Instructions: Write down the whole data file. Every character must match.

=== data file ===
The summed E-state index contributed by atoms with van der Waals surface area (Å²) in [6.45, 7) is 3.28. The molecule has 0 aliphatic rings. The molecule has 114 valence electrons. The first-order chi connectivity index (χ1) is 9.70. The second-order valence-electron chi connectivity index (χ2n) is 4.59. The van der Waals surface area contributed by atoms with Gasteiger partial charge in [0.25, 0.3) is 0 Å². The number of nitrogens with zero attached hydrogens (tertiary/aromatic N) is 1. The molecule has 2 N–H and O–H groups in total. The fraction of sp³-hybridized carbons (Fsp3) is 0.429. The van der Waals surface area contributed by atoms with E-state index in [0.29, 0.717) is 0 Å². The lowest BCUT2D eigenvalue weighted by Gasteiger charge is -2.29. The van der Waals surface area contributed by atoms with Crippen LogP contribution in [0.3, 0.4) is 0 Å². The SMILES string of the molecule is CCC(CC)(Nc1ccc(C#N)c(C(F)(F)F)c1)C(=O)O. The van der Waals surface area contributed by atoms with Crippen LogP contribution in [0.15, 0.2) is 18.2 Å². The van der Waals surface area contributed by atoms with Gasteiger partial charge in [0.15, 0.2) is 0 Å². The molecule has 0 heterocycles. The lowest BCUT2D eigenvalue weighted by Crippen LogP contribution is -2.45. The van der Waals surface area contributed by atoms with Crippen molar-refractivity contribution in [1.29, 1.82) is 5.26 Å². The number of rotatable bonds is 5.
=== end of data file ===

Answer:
The summed E-state index contributed by atoms with van der Waals surface area (Å²) in [6.45, 7) is 3.28. The molecule has 0 aliphatic rings. The molecule has 114 valence electrons. The first-order chi connectivity index (χ1) is 9.70. The second-order valence-electron chi connectivity index (χ2n) is 4.59. The van der Waals surface area contributed by atoms with Gasteiger partial charge in [0.25, 0.3) is 0 Å². The number of nitrogens with zero attached hydrogens (tertiary/aromatic N) is 1. The molecule has 2 N–H and O–H groups in total. The fraction of sp³-hybridized carbons (Fsp3) is 0.429. The van der Waals surface area contributed by atoms with E-state index in [0.29, 0.717) is 0 Å². The lowest BCUT2D eigenvalue weighted by Gasteiger charge is -2.29. The van der Waals surface area contributed by atoms with Crippen LogP contribution in [0.3, 0.4) is 0 Å². The SMILES string of the molecule is CCC(CC)(Nc1ccc(C#N)c(C(F)(F)F)c1)C(=O)O. The van der Waals surface area contributed by atoms with Crippen LogP contribution in [0.15, 0.2) is 18.2 Å². The van der Waals surface area contributed by atoms with Gasteiger partial charge in [0.15, 0.2) is 0 Å². The molecule has 0 heterocycles. The lowest BCUT2D eigenvalue weighted by Crippen LogP contribution is -2.45. The van der Waals surface area contributed by atoms with Crippen molar-refractivity contribution in [1.29, 1.82) is 5.26 Å². The number of rotatable bonds is 5.